Customer Reviews

46
Chicken Sunday
Format: PaperbackChange
Price:$7.99+Free shipping with Amazon Prime
Your rating(Clear)Rate this item


There was a problem filtering reviews right now. Please try again later.

22 of 23 people found the following review helpful
on March 22, 2003
CHICKEN SUNDAY is another one of my favorite Polacco books. This is a fabulous and emotionally touching story of an interracial friendship and the children's journey of love and service. Young Patricia (who has written another great episode about her rich and colorful life) and her two best friends Stewart and Winston (who happen to be black) want to buy the boy's gramma (Eula Mae) a hat that she has wanted but could not afford to buy. Since the death of her beloved babushka, Eula Mae also serves as Patricia's surrogate grandmother. The children witness an act of racism on the hat shop owned by the Holocaust survivor Mr. Kodinski. They were going to ask Kodinski for a job to raise the money to buy Eula Mae her favorite hat. Mr. Kodinski sees the children and assumes that they are responsible for the act of violence. Ultimately, the children redeem themselves by making Pysanky eggs for Mr. Kodinski to sell in his store. He tells them the story of his life and then gives the trio the hat. Naturally Eula Mae is thrilled.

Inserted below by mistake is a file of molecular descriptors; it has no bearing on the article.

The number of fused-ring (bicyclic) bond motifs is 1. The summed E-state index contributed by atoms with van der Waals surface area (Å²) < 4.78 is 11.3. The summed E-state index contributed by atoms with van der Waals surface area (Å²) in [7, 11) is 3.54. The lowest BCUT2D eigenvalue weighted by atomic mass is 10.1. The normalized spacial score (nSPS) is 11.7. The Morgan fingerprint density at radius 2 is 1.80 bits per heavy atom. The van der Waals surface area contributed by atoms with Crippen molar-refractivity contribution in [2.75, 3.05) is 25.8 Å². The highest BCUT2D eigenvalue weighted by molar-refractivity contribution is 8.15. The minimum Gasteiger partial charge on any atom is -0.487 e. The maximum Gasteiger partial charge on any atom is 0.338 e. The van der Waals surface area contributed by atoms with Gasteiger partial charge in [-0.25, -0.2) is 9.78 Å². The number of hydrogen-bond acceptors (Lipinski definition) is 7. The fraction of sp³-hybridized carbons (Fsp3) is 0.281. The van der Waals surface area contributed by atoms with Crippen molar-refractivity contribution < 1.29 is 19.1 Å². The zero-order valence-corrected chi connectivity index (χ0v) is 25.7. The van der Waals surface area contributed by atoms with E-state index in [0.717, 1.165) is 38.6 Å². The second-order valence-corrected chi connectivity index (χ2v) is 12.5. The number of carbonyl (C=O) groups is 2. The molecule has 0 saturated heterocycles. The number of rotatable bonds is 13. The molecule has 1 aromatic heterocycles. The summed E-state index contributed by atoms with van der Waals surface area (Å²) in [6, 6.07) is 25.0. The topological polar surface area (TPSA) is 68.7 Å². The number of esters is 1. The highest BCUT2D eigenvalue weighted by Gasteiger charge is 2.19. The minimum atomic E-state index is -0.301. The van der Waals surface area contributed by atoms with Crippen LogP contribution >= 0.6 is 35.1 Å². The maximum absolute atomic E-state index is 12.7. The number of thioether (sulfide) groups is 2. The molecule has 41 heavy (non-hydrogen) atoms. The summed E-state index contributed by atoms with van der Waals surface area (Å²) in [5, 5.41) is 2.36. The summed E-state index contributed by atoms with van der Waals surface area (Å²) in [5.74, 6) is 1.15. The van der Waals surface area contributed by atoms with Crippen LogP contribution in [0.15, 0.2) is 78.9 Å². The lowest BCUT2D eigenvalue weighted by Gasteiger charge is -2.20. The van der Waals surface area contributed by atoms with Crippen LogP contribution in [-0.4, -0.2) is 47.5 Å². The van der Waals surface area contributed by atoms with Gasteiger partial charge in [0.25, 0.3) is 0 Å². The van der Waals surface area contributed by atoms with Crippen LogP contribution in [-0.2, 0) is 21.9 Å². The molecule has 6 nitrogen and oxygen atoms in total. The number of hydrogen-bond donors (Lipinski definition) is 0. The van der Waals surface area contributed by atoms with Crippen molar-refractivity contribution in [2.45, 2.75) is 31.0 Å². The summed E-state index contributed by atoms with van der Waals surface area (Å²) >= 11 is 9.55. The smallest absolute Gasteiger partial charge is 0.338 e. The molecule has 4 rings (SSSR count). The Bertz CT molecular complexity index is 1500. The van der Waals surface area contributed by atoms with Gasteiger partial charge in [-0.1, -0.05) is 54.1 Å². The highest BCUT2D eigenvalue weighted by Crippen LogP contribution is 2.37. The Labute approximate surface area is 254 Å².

CHICKEN SUNDAY is named after the chicken dinner that Eula Mae feed the children every Sunday after Church. This is another multi-cultural book teaching children that it is okay to have friendships with people who are different. Incidentally, Patricia remains close to these boys to this very day. It also exposes children to different types of racism. This book has a wonderful lesson for children and adults.
0CommentWas this review helpful to you?YesNoSending feedback...
Thank you for your feedback.
Sorry, we failed to record your vote. Please try again
Report abuse
13 of 14 people found the following review helpful
on July 16, 2000
This author writes stories that really relate to the problems children face in today's society. She has the ability to write in a manner in which the reader feels he or she is being directly talked to at that given moment. A reader can also dig deep within his or her self to find thoughts and memories of happenings. in their lives that directly relate to the events and thoughts of her stories.
This book is about the diversity in the upbringing of children. One must believe that children are still being raised to know right from wrong. Throughout the story the children are being guided by a significant other that has very strong morals and beliefs. The children in turn have held those morals and beliefs to be their backbone in life. The children are kind, caring, helpful, and polite individuals because of their upbringing. They stand up for what they believe is right. All children should have the right to voice their opinion in a positive manner. All people have the right to be heard.